A deluge drenched the Washington, D.C., region Sept. 10, 2020, transforming trickling creeks into raging rivers and flooding low-lying roadways and neighborhoods.
Along the inner-Beltway Route 1 corridor in Prince George’s County, officials in College Park, Hyattsville, Riverdale Park, Brentwood, North Brentwood and Mount Rainier told Route 1 Reporter of major flooding events in their respective cities. According to the Capitol Weather Gang, cities in this area received the highest total rainfall across the entire region during the day. Mount Rainier and College Park rainfall was estimated to be between three and four inches of rain as of 3:40 p.m.
In North Brentwood, an historically African American community founded by Black Civil War veterans and whose flood-prone location is chained to the legacy of Jim Crow racial segregation, floodwaters persisted on city streets hours after rains left the area. At around 6 p.m., Route 1 Reporter saw Prince George’s County Department of Public Works officials inspecting a lingering pool of water that inundated areas near Allison Street’s intersections with 39th and 40th avenues. This stretch of road is the closest road to parallel the levee that protects North Brentwood from the Northwest Branch. At its height, the waters covered yards across almost the entire northern section of town, according to Mayor Petrella Robinson.
“Everybody took a beating today,” said Nathaniel Freeman, a North Brentwood Allison Street resident of 28 years. “Within the last five years, it’s been getting worse every time it rains.”
Corey Fisher, who recently bought his home at 39th and Allison street, saw the first floor of his home – which is at ground level – flooded by 2 inches of water.
‘People kept driving down the street and washing more water into the house,” said Fisher. “We were trying to yell at people to not drive down our street.”
Similarly, low-lying areas of Brentwood and Mount Rainier were drenched by floods.
“We really need to focus on storm-water management,” said Brentwood Vice Mayor Tonya Harrison in an email. “The pollutants and debris as well as the muddy water was criminal.”
Mount Rainier had to cancel recycling collection scheduled for Friday after floods damaged the city’s Public Works facility, which is located in a small hollow on the south side of town.
Most-troublingly for Mount Rainier – the still-under-construction levee along Arundel Road was nearly overtopped by the floods, according to video shared on a town Facebook discussion group by Sarah Goates Christopherson. This Army Corps of Engineers levee protects the neighborhood from floodwaters that can rise from a normally-nearly-dry concrete-lined tributary of the Northwest Branch. Just downstream, the video also showed the floodwaters cresting the roadway of the newly-built Chillum Road bridge, constructed as part of the levee project.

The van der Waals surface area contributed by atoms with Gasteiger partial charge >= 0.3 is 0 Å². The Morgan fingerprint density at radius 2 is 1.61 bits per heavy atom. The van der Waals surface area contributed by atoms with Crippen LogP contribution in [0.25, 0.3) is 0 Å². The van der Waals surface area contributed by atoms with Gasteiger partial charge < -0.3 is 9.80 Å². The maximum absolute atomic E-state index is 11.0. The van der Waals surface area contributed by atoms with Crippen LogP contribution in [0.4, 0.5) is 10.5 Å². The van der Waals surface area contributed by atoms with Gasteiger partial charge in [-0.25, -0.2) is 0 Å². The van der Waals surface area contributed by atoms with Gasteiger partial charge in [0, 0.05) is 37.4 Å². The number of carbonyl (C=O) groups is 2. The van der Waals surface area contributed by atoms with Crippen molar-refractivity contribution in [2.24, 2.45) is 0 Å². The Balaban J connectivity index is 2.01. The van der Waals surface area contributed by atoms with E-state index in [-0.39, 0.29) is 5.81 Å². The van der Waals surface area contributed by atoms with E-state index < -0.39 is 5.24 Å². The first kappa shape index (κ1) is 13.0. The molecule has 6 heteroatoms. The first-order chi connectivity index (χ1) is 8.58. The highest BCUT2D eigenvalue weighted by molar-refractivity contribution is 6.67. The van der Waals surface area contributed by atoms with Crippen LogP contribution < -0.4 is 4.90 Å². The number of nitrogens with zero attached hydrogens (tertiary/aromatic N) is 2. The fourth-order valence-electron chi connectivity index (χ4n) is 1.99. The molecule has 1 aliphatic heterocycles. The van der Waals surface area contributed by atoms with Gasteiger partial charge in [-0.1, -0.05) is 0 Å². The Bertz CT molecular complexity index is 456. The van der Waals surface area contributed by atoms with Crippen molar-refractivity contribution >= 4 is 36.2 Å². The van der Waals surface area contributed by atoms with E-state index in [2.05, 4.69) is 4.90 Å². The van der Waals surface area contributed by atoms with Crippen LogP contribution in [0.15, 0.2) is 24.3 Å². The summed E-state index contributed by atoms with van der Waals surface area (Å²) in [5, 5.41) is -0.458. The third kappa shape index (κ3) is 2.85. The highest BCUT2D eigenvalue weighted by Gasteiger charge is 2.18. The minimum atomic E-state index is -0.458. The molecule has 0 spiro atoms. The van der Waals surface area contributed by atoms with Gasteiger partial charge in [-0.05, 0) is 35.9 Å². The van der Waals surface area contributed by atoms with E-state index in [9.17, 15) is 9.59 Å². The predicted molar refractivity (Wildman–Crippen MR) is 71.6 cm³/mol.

In southern College Park, the Calvert Hills neighborhood was particularly hard-hit, with floodwaters inundating some streets with up to four feet of water, according to City Councilor John Rigg, who represents the area. The flooding here raised old complaints from residents and city elected officials about the long-planned, yet-to-be-built Calvert Hills Drainage Improvement Project, a Prince Georges’s County Department of the Environment project to address longstanding flooding issues in the low-laid neighborhood. The project finally got into the county’s current budget, but a construction start-date has not been announced.
“Several neighbors had feet of stormwater in their basement, and many cars (including my own) were damaged,” said Rigg in an email. “This is especially tragic in light of Prince George’s County’s foot-dragging on the stormwater management project for Calvert Hills, which has been in the planning stages for a decade but which has still not broken ground.”
Similarly, College Park Mayor Patrick pushed county officials to speed up the project.
“Over the past decade, College Park has been asking Prince George’s County to fully fix the flooding issues in this neighborhood, and while this project is in the County FY 2021 budget, we do not know when construction will begin,” said Wojahn in an email. “It is time that the County move forward with this so that Calvert Hills residents no longer have to deal with the constant loss of property and threat to health and safety from this recurrent flooding.”
While most of developed Hyattsville is built on high ground away from local streams, many residents in central Hyattsville reported substantial flooding and runoff. According to Hyattsville City Councilor Danny Schaible, neighbors of construction sites were particularly hard-hit.
“The Sacred Heart redevelopment site again produced significant runoff of sediment laden water, resulting in what one Hyattsville resident referred to as ‘a chocolate river’,” said Schaible. “The lower lot of the WSSC property, which is unfortunately slated for townhouse development pending ongoing litigation, had an ephemeral river appear in the center of the property that appeared to be around 50 feet wide and over a foot deep.”